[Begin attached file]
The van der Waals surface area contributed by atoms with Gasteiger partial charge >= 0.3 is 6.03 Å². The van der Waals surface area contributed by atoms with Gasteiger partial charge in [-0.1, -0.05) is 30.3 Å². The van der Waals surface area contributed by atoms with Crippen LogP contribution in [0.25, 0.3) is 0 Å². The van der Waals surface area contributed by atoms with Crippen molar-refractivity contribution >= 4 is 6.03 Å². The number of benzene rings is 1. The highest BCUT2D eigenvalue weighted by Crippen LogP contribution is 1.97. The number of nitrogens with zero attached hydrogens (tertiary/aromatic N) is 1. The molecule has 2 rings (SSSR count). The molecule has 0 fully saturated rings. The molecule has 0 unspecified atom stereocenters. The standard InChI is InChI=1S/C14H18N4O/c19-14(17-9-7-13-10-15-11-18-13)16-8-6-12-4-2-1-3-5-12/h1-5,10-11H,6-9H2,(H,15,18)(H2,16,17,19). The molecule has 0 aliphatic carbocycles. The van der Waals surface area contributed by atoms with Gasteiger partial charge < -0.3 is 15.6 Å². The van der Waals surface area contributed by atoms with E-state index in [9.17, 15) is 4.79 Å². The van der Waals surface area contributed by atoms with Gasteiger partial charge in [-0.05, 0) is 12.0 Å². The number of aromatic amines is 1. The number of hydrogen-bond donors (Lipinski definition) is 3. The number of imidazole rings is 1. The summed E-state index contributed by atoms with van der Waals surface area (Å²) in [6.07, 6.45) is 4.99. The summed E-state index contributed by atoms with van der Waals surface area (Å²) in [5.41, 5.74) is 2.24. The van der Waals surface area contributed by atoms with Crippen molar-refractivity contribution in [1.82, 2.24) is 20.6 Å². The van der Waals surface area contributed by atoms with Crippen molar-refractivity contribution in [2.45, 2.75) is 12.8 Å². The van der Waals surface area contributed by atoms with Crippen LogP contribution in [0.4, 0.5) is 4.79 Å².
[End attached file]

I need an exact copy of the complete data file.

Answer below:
The van der Waals surface area contributed by atoms with Gasteiger partial charge >= 0.3 is 6.03 Å². The van der Waals surface area contributed by atoms with Gasteiger partial charge in [-0.1, -0.05) is 30.3 Å². The van der Waals surface area contributed by atoms with Crippen LogP contribution in [0.25, 0.3) is 0 Å². The van der Waals surface area contributed by atoms with Crippen molar-refractivity contribution >= 4 is 6.03 Å². The number of benzene rings is 1. The highest BCUT2D eigenvalue weighted by Crippen LogP contribution is 1.97. The number of nitrogens with zero attached hydrogens (tertiary/aromatic N) is 1. The molecule has 2 rings (SSSR count). The molecule has 0 fully saturated rings. The molecule has 0 unspecified atom stereocenters. The standard InChI is InChI=1S/C14H18N4O/c19-14(17-9-7-13-10-15-11-18-13)16-8-6-12-4-2-1-3-5-12/h1-5,10-11H,6-9H2,(H,15,18)(H2,16,17,19). The molecule has 0 aliphatic carbocycles. The van der Waals surface area contributed by atoms with Gasteiger partial charge < -0.3 is 15.6 Å². The van der Waals surface area contributed by atoms with E-state index in [9.17, 15) is 4.79 Å². The van der Waals surface area contributed by atoms with Gasteiger partial charge in [-0.05, 0) is 12.0 Å². The number of aromatic amines is 1. The number of hydrogen-bond donors (Lipinski definition) is 3. The number of imidazole rings is 1. The summed E-state index contributed by atoms with van der Waals surface area (Å²) in [6.07, 6.45) is 4.99. The summed E-state index contributed by atoms with van der Waals surface area (Å²) in [5.41, 5.74) is 2.24. The van der Waals surface area contributed by atoms with Crippen molar-refractivity contribution in [1.82, 2.24) is 20.6 Å². The van der Waals surface area contributed by atoms with Crippen molar-refractivity contribution in [2.45, 2.75) is 12.8 Å². The van der Waals surface area contributed by atoms with Crippen LogP contribution in [0.4, 0.5) is 4.79 Å².